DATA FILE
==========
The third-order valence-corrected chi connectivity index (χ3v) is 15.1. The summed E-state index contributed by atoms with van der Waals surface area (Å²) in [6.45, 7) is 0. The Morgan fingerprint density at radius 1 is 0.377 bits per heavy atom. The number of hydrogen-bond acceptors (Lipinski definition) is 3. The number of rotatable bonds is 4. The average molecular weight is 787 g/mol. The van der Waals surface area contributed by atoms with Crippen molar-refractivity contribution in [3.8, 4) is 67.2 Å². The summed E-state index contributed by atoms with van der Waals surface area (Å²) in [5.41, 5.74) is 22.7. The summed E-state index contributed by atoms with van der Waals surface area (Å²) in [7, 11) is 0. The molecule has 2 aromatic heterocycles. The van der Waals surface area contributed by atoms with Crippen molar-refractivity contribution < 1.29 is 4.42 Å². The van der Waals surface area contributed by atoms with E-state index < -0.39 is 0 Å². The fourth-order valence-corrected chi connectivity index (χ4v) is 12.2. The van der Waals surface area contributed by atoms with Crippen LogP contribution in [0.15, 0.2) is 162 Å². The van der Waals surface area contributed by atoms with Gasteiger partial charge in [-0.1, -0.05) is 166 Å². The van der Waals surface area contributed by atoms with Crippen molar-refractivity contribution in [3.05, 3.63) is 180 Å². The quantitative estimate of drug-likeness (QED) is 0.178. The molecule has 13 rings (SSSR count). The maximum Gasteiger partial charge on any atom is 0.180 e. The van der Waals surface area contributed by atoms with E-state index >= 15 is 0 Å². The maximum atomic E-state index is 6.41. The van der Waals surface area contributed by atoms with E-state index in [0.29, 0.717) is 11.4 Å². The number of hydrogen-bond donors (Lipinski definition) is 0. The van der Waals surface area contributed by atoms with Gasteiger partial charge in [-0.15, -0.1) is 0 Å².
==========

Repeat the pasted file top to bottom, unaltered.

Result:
The third-order valence-corrected chi connectivity index (χ3v) is 15.1. The summed E-state index contributed by atoms with van der Waals surface area (Å²) in [6.45, 7) is 0. The Morgan fingerprint density at radius 1 is 0.377 bits per heavy atom. The number of hydrogen-bond acceptors (Lipinski definition) is 3. The number of rotatable bonds is 4. The average molecular weight is 787 g/mol. The van der Waals surface area contributed by atoms with Crippen molar-refractivity contribution in [3.8, 4) is 67.2 Å². The summed E-state index contributed by atoms with van der Waals surface area (Å²) in [5.41, 5.74) is 22.7. The summed E-state index contributed by atoms with van der Waals surface area (Å²) in [7, 11) is 0. The molecule has 2 aromatic heterocycles. The van der Waals surface area contributed by atoms with Crippen molar-refractivity contribution < 1.29 is 4.42 Å². The van der Waals surface area contributed by atoms with E-state index < -0.39 is 0 Å². The fourth-order valence-corrected chi connectivity index (χ4v) is 12.2. The van der Waals surface area contributed by atoms with Crippen LogP contribution in [0.15, 0.2) is 162 Å². The van der Waals surface area contributed by atoms with Gasteiger partial charge in [-0.1, -0.05) is 166 Å². The van der Waals surface area contributed by atoms with Crippen molar-refractivity contribution in [3.05, 3.63) is 180 Å². The quantitative estimate of drug-likeness (QED) is 0.178. The molecule has 13 rings (SSSR count). The maximum Gasteiger partial charge on any atom is 0.180 e. The van der Waals surface area contributed by atoms with E-state index >= 15 is 0 Å². The maximum atomic E-state index is 6.41. The van der Waals surface area contributed by atoms with E-state index in [0.29, 0.717) is 11.4 Å². The number of hydrogen-bond donors (Lipinski definition) is 0. The van der Waals surface area contributed by atoms with Gasteiger partial charge in [-0.15, -0.1) is 0 Å².